Telluride Bluegrass #51: Sam Bush Goes for the Gold – All Hail the King of Telluride on his 50th!

Telluride Bluegrass #51: Sam Bush Goes for the Gold – All Hail the King of Telluride on his 50th!

The 51st annual Telluride Bluegrass Festival takes place June 20 – June 23. The Sam Bush Band closes the show on the Main Stage, Saturday, June 22. (But he will also be everywhere you want him to be.)

Learn more about Planet Bluegrass at

Go here for more about the history of Telluride Bluegrass. (Back to 2009.)

Sam Bush, courtesy Planet Bluegrass.

“The Telluride Bluegrass Festival would not be what it is today without Sam’s influence. He’s a one-of-a-kind performer with an ear any musician would kill for, a humble leader and thoughtful mentor to countless young mandolinists. On top of all that, he’s just a genuinely really wonderful person! We’re beyond lucky to be in his sphere and can’t wait to celebrate the milestone of his 50th consecutive TBF performance this summer. What a huge accomplishment!,” said Grace Barrett of Planet Bluegrass.

“Eyes closed, wire-rim glasses in place, mandolin pressed against his ribs, joy would be Sam Bush on a stage…,” said one critic (and fan).

“I feel fortunate that when it’s time to play, no matter how I feel physically or mentally, once the downbeat starts, my mind goes to a place that’s all music,” said Sam. “The joy of the music comes to me and overtakes me sometimes — I just become part of the music.”

We second those emotions, feeling fortunate whenever the King of Telluride asserts his unfettered power on the Main Stage at the Telluride Bluegrass Festival, this year for the 50th year in a row. Sam’s trademark instrumental virtuosity on the mandolin coupled with heartfelt vocals, articulate arrangements and a raconteur’s tongue-in-cheek sensibility always wins the day for him, his bandmates and friends.

The Sam Bush Band is scheduled to be the closer on Saturday night, June 22., but he will likely be everywhere you want him to be celebrating 50 years over the TBF weekend #51.

Image, courtesy Planet Bluegrass.

It could be said Sam Bush grew up (professionally at least) with Planet Bluegrass: the history of the Festival from tie-dyed funky to world-class hip is the history of the performer. What’s more, like the event, The King shows no signs of loosing ground or slowing down. The multi-instrumentalist has evolved into a living legend who pioneered his own musical genre (Newgrass) and won multiple Grammys. Over a career spanning six decades, Sam inspired everyone from Taylor Swift to the Avett Brothers.

One of Sam’s earliest and perhaps his most famous band, the genre-bending New Grass Revival, visited town for the first time in 1974, at the 2nd annual Telluride Bluegrass Festival:

“I remember J.B. and Helen Matteotti, John “Picker” Herndon, Kooster McAllister, and Fred Shellman, the Festival’s organizers. They were all as excited as little kids about their event and about us. They had first seen NGR at the National Picking Contest in Winfield, Kansas. It became their dream to have our band at their event. Once in Telluride, ‘hospitable’ would be a light term for how they treated us. They would have given us the shirts off their backs. Instead, they gave us their smiles and their hearts. Their loving spirit spilled out into the audience. We were long-haired hippie guys trying to play our special brand of music. At other bluegrass festivals, promoters threw us up on stage at one o’clock in the morning and the older folks in lawn chairs would pack up when we came on. But Telluride was different. I don’t recall ever being treated so warmly. There may have been just over 1,000 people in the crowd, who let us know how much they liked our kind of weird. The weirder we were, the more they danced and cheered. Telluride seemed up for anything. Since then, I’ve grown up with the Bluegrass Festival. I’ve watched it grow and change as I have grown and changed. But one thing remains the same: In Telluride, the crowd is still up for anything.”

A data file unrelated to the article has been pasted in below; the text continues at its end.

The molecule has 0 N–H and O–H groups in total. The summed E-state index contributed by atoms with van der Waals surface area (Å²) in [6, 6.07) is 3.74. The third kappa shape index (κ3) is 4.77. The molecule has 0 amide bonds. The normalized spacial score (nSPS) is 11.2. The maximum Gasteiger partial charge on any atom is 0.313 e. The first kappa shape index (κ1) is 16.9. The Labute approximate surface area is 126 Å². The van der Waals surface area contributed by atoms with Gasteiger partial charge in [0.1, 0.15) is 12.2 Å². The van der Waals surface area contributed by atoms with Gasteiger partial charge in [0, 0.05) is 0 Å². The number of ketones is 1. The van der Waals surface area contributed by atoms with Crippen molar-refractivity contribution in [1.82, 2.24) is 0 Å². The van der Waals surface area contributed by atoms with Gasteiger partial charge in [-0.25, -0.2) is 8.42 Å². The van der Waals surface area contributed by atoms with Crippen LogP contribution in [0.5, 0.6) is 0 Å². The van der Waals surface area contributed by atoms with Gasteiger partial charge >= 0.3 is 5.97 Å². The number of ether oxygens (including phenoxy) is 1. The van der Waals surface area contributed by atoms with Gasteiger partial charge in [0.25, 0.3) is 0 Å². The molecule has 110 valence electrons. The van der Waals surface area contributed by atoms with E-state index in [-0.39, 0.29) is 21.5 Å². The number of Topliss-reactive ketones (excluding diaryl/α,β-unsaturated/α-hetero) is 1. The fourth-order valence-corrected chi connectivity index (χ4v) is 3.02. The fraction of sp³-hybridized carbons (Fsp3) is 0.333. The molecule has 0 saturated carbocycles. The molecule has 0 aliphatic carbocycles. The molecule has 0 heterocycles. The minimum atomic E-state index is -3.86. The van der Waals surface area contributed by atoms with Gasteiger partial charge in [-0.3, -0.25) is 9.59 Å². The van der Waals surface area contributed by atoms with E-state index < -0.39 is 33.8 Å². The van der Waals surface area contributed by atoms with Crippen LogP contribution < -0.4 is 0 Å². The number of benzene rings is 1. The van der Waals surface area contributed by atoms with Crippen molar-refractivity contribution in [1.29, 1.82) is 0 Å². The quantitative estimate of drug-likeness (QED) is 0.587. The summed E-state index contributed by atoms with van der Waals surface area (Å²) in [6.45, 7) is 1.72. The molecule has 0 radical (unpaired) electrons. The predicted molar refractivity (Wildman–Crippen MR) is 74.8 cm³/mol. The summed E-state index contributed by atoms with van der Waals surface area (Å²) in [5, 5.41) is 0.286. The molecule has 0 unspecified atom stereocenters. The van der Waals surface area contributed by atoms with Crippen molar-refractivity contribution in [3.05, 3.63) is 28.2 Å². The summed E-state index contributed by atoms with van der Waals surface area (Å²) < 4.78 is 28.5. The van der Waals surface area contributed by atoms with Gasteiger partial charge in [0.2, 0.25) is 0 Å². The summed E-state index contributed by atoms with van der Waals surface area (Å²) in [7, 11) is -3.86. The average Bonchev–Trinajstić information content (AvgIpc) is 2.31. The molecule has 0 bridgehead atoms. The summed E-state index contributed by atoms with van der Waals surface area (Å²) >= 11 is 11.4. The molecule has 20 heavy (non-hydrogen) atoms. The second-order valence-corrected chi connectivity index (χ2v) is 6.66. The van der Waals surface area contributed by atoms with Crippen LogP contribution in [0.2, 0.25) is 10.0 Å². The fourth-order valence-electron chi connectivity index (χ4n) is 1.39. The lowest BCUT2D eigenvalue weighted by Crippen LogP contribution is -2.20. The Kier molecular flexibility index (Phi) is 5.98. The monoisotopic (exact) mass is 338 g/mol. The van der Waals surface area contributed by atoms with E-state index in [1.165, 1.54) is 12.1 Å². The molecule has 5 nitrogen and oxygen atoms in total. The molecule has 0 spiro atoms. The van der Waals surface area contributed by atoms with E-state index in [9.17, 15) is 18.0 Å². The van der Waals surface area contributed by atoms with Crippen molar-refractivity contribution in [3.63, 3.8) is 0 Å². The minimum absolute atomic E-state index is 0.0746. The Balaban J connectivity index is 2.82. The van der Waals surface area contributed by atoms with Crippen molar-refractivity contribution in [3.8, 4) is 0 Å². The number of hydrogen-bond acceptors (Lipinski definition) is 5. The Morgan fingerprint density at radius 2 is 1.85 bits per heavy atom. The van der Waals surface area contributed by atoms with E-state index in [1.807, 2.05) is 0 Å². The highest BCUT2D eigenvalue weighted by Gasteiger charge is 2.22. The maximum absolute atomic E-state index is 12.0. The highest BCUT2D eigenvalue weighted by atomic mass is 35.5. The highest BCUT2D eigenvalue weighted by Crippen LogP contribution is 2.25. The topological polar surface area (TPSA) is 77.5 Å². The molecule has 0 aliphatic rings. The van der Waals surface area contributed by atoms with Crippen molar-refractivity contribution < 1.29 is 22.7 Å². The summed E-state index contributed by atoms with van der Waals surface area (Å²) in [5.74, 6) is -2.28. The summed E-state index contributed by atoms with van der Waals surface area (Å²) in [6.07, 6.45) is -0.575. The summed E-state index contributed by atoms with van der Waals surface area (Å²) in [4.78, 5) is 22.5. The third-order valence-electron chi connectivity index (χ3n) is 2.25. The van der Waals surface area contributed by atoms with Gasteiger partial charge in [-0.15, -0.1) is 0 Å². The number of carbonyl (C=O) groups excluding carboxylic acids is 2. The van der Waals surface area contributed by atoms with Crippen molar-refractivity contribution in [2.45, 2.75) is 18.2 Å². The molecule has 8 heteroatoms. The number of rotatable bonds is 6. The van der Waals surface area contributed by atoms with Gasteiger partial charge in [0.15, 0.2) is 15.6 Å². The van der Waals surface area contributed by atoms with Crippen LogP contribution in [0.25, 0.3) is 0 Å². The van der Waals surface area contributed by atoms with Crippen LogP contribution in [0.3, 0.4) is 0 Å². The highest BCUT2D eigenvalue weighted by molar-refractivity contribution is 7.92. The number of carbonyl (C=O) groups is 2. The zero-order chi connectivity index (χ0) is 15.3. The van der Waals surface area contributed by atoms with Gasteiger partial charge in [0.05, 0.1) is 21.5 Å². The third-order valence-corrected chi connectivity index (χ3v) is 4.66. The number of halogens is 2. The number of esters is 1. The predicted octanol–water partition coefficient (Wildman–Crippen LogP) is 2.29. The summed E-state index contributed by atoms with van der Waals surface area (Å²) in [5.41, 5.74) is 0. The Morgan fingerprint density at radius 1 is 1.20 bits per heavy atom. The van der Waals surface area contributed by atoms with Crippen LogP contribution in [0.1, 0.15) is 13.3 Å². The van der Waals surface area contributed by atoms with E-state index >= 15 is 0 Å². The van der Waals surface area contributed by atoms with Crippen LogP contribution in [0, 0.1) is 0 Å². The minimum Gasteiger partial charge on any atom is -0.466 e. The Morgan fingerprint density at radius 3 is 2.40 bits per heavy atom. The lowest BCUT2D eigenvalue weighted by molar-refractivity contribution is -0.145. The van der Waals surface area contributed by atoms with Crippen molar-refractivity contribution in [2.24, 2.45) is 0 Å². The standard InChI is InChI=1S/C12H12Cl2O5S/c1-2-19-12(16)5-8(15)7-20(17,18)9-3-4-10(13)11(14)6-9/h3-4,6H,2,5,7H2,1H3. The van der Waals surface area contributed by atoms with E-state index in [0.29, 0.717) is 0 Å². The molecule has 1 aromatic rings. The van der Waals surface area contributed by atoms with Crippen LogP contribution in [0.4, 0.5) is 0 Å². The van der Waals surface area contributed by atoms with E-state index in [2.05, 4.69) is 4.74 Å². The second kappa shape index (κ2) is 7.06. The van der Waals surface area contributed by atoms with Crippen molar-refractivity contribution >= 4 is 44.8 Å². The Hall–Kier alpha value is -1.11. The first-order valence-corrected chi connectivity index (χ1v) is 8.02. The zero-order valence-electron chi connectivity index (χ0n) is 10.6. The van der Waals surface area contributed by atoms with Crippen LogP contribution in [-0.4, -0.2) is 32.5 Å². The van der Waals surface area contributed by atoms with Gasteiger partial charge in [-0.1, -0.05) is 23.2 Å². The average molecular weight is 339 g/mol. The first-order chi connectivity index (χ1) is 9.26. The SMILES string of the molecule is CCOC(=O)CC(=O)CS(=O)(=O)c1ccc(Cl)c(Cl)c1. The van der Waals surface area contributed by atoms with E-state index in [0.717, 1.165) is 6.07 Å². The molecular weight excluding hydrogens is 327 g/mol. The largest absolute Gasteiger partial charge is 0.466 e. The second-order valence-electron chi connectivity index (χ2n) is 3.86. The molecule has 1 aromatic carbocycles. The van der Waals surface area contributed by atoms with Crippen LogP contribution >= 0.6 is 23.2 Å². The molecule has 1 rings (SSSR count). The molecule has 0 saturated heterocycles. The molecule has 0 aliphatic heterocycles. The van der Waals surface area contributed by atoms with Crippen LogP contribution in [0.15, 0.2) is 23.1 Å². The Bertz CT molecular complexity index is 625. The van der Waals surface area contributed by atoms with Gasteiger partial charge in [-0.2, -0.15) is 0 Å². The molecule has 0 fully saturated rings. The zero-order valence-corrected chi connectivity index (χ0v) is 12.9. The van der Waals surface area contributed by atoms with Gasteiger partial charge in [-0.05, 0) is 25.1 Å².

Sam & Bill, courtesy Planet Bluegrass and Sam Bush.

Once upon a long time ago, Sam stepped right into Bill Monroe’s highly polished shoes. He is the one emerging legends such as Chris Thile, Wayne Benson, Shawn Lane, Matt Flinner, Ronnie McCoury, and Mike Marshall look up to. The one who, with the aforementioned New Grass Revival, planted the seeds for bands such as Leftover Salmon, Nickel Creek, and Yonder Mountain to name just a few successors.

Sam has played with just about everyone worth playing with, from Emmylou Harris (he joined her Nash Ramblers in 1989, just after New Grass Revival shut down), and Bela Fleck to Charlie Haden, Lyle Lovett, and Garth Brooks, not to mention his heroes, Monroe, Doc Watson and Earl Scruggs.

As a session musician, Sam has been featured on recordings by artists as diverse as Alabama, Guy Clark, Dolly Parton, Alison Krauss and Neil Diamond.

Sam Bush was hardwired to do the voodoo that he does: his entire family was musical.

Sam’s mother’s father was a fiddler. His mom played rhythm guitar. His dad still plays fiddle and mandolin. Sam’s sister Clara was a guitar player and when she and his other sister Janet played folk duets at barn dances and square dances, the young prodigy played strings right alongside. Sam’s dad taught his offspring about harmony and both his parents jammed with their kids. By the time Sam graduated high school, he had already earned three national junior fiddle championships and a reputation for being a hot young mandolin player.

Once he hit the big time, Sam never looked back. He dressed like he dressed, played what he played. For him, it was – and is – all about the show. On stage, the music takes over and there is just no stopping this giant talent and prince of a man  – rather king.

For more check out TIO’s podcast with the King of Telluride.

Sam, courtesy Planet Bluegrass and Sam Bush.


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